Serena gets technical, discusses game

Published by Matt Trollope

Serena Williams in action en route to the title at Australian Open 2017; Getty Images
Serena Williams rarely gives insights into the tactics, technique and preparation that have helped her win 23 major titles. Yet in Vogue, she opened up.

Serena Williams has given a window into how she approaches matches and opponents.

The American, currently sidelined as she prepared for the birth of her first child, has been throughout her career known primarily as a power player, beating opponents through sheer force.

But it’s a portrayal that Williams bristles at; she’d like to be known for her abilities as a tactician.

“I think I’ve had a love-hate relationship with the idea of power,” she said in a recent interview with Vogue.

SERENA: “either I win, or I don’t play”

“In the beginning I didn’t like it when they said that my sister (Venus) and I were power players. I thought, I don’t hit as hard as a Monica Seles. In Australia last year, I read that Maria Sharapova’s backhand and forehand are as good or better than mine, and that the only reason I win is that my serve is bigger.

“I was like, wait a minute, please. I place my serve. And what about my volleys? My speed? I’m the player who’s hitting angles. I’m the player who moves you. I use my brain, and that’s really why I win.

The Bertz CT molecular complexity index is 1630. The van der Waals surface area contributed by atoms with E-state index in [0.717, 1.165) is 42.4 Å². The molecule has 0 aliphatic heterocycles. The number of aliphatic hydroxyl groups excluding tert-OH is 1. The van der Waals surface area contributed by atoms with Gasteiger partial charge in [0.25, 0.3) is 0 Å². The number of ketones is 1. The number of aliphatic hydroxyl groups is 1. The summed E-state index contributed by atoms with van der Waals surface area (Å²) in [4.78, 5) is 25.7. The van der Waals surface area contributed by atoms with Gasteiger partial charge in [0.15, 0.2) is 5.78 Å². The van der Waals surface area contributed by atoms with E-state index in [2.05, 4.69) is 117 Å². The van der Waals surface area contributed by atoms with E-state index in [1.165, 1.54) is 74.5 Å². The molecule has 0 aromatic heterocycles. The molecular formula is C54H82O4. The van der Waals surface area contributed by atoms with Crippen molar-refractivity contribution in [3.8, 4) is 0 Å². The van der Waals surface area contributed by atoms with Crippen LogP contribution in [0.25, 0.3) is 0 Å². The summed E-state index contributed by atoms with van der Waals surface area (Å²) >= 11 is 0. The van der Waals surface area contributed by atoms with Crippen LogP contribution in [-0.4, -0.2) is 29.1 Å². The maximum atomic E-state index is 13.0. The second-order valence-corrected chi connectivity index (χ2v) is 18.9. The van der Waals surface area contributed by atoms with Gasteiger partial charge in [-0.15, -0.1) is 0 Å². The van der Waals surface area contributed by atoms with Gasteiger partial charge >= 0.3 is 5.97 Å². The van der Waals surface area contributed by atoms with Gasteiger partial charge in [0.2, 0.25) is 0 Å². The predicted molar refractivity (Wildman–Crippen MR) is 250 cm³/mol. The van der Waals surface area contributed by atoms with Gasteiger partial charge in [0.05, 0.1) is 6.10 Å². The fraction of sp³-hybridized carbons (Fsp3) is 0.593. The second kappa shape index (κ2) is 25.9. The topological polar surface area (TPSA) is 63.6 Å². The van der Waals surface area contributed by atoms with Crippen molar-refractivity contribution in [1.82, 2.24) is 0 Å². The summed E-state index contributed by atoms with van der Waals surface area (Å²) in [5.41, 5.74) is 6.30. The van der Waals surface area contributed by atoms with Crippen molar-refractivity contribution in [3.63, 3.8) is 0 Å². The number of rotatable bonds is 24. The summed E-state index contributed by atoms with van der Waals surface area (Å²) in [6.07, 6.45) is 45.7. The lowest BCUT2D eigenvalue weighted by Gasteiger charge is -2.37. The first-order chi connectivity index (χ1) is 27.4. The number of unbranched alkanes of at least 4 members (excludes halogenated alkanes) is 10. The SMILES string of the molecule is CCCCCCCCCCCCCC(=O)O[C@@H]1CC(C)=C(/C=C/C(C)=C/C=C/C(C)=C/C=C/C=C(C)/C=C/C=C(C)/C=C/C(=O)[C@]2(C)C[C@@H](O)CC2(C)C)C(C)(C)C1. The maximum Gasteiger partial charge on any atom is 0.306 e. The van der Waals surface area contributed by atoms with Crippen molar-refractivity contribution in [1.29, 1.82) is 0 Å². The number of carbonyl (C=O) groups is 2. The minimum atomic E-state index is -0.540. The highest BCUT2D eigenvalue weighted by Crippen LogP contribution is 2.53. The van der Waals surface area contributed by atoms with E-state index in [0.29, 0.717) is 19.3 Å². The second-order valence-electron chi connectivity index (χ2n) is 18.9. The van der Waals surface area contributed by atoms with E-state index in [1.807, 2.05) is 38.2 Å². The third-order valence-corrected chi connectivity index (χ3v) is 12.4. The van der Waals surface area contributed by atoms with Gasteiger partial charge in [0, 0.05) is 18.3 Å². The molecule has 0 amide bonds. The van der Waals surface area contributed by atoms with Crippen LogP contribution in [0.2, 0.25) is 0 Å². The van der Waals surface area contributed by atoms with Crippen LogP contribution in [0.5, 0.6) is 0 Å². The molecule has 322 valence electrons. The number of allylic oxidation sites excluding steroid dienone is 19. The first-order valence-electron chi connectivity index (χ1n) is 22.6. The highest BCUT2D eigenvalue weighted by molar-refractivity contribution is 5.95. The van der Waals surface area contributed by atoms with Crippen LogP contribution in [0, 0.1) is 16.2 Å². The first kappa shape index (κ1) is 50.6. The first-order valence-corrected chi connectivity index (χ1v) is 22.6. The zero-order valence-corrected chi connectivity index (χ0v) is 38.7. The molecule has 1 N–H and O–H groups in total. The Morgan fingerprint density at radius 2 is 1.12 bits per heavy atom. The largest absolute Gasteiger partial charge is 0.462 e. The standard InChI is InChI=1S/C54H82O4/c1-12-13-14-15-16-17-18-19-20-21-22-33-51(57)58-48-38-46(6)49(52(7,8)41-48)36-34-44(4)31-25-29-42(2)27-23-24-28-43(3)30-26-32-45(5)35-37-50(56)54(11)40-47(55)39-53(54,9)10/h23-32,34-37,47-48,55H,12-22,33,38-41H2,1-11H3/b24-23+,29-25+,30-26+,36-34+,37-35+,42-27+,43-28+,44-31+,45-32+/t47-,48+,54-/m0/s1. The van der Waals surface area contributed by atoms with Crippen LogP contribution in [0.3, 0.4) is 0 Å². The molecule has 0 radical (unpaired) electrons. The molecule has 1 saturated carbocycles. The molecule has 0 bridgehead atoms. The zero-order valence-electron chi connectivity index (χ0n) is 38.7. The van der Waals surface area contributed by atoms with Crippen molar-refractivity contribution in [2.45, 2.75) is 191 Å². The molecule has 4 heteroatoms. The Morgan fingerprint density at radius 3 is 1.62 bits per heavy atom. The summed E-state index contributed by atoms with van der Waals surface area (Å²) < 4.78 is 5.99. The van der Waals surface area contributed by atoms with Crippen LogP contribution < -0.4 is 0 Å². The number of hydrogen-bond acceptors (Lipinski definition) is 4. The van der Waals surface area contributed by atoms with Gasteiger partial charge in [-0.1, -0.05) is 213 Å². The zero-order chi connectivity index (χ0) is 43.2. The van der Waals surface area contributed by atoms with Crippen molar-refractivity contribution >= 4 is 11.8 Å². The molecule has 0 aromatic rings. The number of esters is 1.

“Now on the court I want people to think that I’m powerful. But I also want them to be shocked at how I play. I want people to expect something, then get something different.”

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Williams has throughout her career given the impression she doesn’t pay a whole lot of attention to the daily goings-on of the tennis tour.

She’s forever played a limited schedule, pursued outside interests and made it clear that tennis doesn’t consume every moment of her waking life.

She also claims to be unaware of playing conditions, and the variations in court speed from tournament to tournament, year to year and surface to surface.

Yet the Vogue article painted a different picture.

In it, Williams is portrayed as a voracious student of the game, watching this year’s Wimbledon on TV “with such intensity that her chef has started giving her concerned glances from over the breakfast bar”.

“I learn by watching. I’m like the (DC Comics superhero) Parasite. He’s a leech. He takes all your energy with him,” she said.

“Or I watch old matches of myself on the Tennis Channel. I hit amazing shots, and these girls are running them down and hitting winners, and I’m beginning to see why. It’s because I have patterns.

“I don’t want to say more than that. I don’t want these girls to read this article and get a leg up.”

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